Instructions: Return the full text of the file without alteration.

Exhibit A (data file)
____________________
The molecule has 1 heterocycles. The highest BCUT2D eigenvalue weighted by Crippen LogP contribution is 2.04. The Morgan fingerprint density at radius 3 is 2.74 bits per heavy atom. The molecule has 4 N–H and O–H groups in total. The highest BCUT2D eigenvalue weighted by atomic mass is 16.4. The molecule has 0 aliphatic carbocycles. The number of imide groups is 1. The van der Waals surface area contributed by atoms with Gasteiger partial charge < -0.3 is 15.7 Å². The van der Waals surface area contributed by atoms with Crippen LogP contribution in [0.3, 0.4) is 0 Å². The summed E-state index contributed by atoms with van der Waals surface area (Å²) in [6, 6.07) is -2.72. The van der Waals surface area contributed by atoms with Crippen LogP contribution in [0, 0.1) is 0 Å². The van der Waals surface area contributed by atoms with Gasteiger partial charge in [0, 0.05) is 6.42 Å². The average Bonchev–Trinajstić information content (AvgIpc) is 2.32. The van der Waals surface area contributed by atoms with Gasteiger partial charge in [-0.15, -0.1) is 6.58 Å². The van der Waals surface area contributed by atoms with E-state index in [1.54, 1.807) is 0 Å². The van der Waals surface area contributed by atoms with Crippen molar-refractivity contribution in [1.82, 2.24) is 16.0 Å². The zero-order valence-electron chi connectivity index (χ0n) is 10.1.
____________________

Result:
The molecule has 1 heterocycles. The highest BCUT2D eigenvalue weighted by Crippen LogP contribution is 2.04. The Morgan fingerprint density at radius 3 is 2.74 bits per heavy atom. The molecule has 4 N–H and O–H groups in total. The highest BCUT2D eigenvalue weighted by atomic mass is 16.4. The molecule has 0 aliphatic carbocycles. The number of imide groups is 1. The van der Waals surface area contributed by atoms with Gasteiger partial charge < -0.3 is 15.7 Å². The van der Waals surface area contributed by atoms with Crippen LogP contribution in [0.3, 0.4) is 0 Å². The summed E-state index contributed by atoms with van der Waals surface area (Å²) in [6, 6.07) is -2.72. The van der Waals surface area contributed by atoms with Crippen LogP contribution in [0, 0.1) is 0 Å². The van der Waals surface area contributed by atoms with Gasteiger partial charge in [0, 0.05) is 6.42 Å². The average Bonchev–Trinajstić information content (AvgIpc) is 2.32. The van der Waals surface area contributed by atoms with Gasteiger partial charge in [-0.15, -0.1) is 6.58 Å². The van der Waals surface area contributed by atoms with E-state index in [1.54, 1.807) is 0 Å². The van der Waals surface area contributed by atoms with Crippen molar-refractivity contribution in [1.82, 2.24) is 16.0 Å². The zero-order valence-electron chi connectivity index (χ0n) is 10.1.